In the days that followed, weeds began poking through the hardware cloth. I had been complaining about the heat we continued to endure over the last weeks as, normally, we would be enjoying 60 degree temperatures and an end to the mowing by now. Instead, I found myself thankful that grass and weeds continued to grow. The extended bit of summer weather had provided Emma and Ronnie with lush edibles in their pen, and soft, green grass to bed down in. I remember thinking when I mowed last that, surely, this would be the final mowing of the summer. But now, I hope for a little rain, and a little more sun to let help the grass grow into the hardware cloth and secure it firmly to the ground. That may mean I will have to mow just one more time… but it may also allow me another pleasant night to spend under the stars watching the last of the Orionid meteor shower or the Taurid fireballs, while I make another wish upon the stars! I wonder what good things that wish will bring…

Emma and Ronnie_7563

© 2016 Day by Day the Farm Girl Way…


34 thoughts on “Protective Fences

  1. I like apron you came up with…if it looks the gate needs reinforcing I’d suggest zip tying some barbed wire to the bottom rail…though it looks like you covered that concern already. Great article

    Like

      1. How you feel about electric fencing? A single wire at the top would stop every critter but birds…a charger ain’t much and available at every ranch supply store

        Like

  2. Lori, I know you must have been “beat” by the time you and FD finished that project. It looks quite secure so if a predator gets in, it will a very smart and determined one. Could you put an electric fence around it that the deer could not touch but that would shock any would be deer killer? Just a thought. Your method is probably the very best. Also what about some sort of alarm system that would alert ya’ll? I suppose that is not practical.

    Anyhow, love those deer pics. They are both so cute. They look calm and relaxed in the pics. It’s a shame they were hurt and traumatized but they seem to be doing very well now.

    Like

    1. Emma and Ronnie are doing very well. I feel they are more calm with that mesh fencing. I researched both an alert system and electric fencing, but felt electric fence would not provide exactly what we needed and would be irritating for us to disconnect to pass through getting to the deer pen. And, certain alert systems could possibly scare the deer or if it was just a motion sensor to alert us at the house it could go off continually with all of the wildlife that passes through the area. We have a motion sensor at the driveway near our house to alert us of visitors, but it goes off all of the time if a squirrel or bird passes by… and sometimes the wind sets it off! The apron fence seemed the most practical solution. I feel good about the decision.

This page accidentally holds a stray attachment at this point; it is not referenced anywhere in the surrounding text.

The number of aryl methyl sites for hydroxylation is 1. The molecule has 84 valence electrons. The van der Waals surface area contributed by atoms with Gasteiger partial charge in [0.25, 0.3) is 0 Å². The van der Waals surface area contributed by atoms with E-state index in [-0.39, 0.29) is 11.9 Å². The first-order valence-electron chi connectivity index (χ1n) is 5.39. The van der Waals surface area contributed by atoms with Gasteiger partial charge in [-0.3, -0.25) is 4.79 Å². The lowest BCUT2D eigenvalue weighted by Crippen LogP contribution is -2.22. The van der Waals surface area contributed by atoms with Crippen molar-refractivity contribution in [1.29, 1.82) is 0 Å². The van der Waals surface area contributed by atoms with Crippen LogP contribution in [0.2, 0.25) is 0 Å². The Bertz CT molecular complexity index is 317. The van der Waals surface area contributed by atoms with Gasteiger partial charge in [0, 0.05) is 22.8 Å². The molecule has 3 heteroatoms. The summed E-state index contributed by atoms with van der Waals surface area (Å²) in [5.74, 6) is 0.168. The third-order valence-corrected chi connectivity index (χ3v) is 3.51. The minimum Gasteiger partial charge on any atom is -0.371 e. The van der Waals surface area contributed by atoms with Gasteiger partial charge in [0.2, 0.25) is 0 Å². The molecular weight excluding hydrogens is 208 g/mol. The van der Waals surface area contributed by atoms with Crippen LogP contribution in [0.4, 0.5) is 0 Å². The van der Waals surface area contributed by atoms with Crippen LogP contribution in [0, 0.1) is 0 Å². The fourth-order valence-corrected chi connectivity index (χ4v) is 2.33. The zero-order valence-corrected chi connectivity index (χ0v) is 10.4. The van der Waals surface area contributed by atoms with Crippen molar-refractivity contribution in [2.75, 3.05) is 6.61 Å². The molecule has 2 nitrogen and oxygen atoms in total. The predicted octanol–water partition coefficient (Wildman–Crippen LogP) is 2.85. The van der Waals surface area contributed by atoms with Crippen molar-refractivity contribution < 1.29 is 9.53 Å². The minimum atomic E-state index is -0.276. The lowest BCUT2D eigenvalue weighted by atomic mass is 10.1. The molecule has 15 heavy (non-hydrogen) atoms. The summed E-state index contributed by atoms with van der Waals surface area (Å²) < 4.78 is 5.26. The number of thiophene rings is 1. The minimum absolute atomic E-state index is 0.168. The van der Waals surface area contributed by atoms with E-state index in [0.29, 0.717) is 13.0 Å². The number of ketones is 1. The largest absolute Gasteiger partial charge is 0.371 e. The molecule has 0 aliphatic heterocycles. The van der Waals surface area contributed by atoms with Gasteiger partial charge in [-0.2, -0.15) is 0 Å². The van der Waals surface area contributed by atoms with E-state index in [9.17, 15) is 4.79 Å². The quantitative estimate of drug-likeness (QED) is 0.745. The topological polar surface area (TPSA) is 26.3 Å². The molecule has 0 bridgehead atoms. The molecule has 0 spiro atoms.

Liked by 1 person

  3. That is a handsome and secure looking deer pen you two have created. What a lot of work. I’m glad you can sleep well now, knowing Ronnie and Emma are safe. Well done! xx

    Like

    1. Ha ha! That is me… the tools and wire looked blah so I thought if maybe there was a shadow (I’m terrible with selfies) it might add something to the photo. I feel much better about Emma and Ronnie’s safety.

      Like

    1. You have that right, Tom. I cannot do much about any of the predators once the kids are free. I imagine Emma will be much like Daisy and stick around the river area. No telling about Ronnie. Bucks tend to cover a large area so he may venture far and wide. It will be interesting to see how this all plays out. But FD and I both feel it’s best to get them to eight months before freeing them. The chaos of the rut will be much less and maybe they can find a local herd to hang with. We have seen Daisy lose most of her babies from one month all the way up to six months (which is what Emma and Ronnie are now). Giving them just a couple of months more will give them a better chance, I hope.

      Like

  4. Looks like no coyote will be getting to Ronnie and Emma any time soon! I’ve been wanting to tell you, my dad is a farmer and also has a hunting business called coveyriseoutfitters, anyway he had a bow hunter who was getting ready to call it a night when all of a sudden he was surrounded by coyotes who wouldn’t let him get down from the tree stand. Usually coyotes are terrified of humans and to hear they surrounded this hunter kind of makes me nervous about going hunting next week. I’m glad Ronnie and Emma are safe!

    Liked by 1 person

    1. That is an interesting story. I think you are right about coyotes fearing humans for the most part, but when they hunt in a pack, they are a force to be feared. I understand it is a “family” that often runs in packs… a male and female pair and their offspring. If I was that hunter I think I would have been tempted to do some yelling and screaming… and maybe urinating to make sure they realized they were in human territory! Ha ha! And maybe that wouldn’t have worked either.

      Liked by 2 people

    1. Yes indeed, Mandeep! I have also put some of that horrible brier vine around the outside (after Emma and Ronnie have eaten the leaves) to deter predators from being tempted to come up to the fence. No one likes getting snagged up in that thorny vine!

      Liked by 2 people

    1. Yes we are, Margaret. I am still not sure we will be able to manage it though as the neighbor’s three large dogs are still an issue. But for now, we can still utilize the pen for a safe place for Daisy’s babies, or Emma and Ronnie to seek refuge in too.

      Like

  5. Deer resort deluxe! I bet you were plumb tired, but could actually rest with that mesh apron down. Really clever! (I sure the turtle appreciated the relocation plan.
    We’ve been way above normal temps all week, but a front with rain moving in. Molly is fine with the end of daylight savings, but RC Cat refuses to readjust and was yowling up a storm as she considered her breakfast late.
    Enjoy the stars! (and a bit of rest)

    Like

    1. Just like RC Cat to refuse to cooperate with the time adjustment. I wonder how long that will go on? Emma and Ronnie deer felt the same this morning – pacing the fence as if they were starving. I saw the big male coyote again this morning, just to the west of the orchard laying in the pasture watching the cattle. I worry about a couple of expectant heifers. I have a bad feeling the coyote is just waiting for calf for a meal. 😦
      We have a continual “relocation plan” going here at all times. Snakes, turtles… if they wind up in the wrong place we find a new area out of harms way.

      Liked by 1 person

Comments are closed.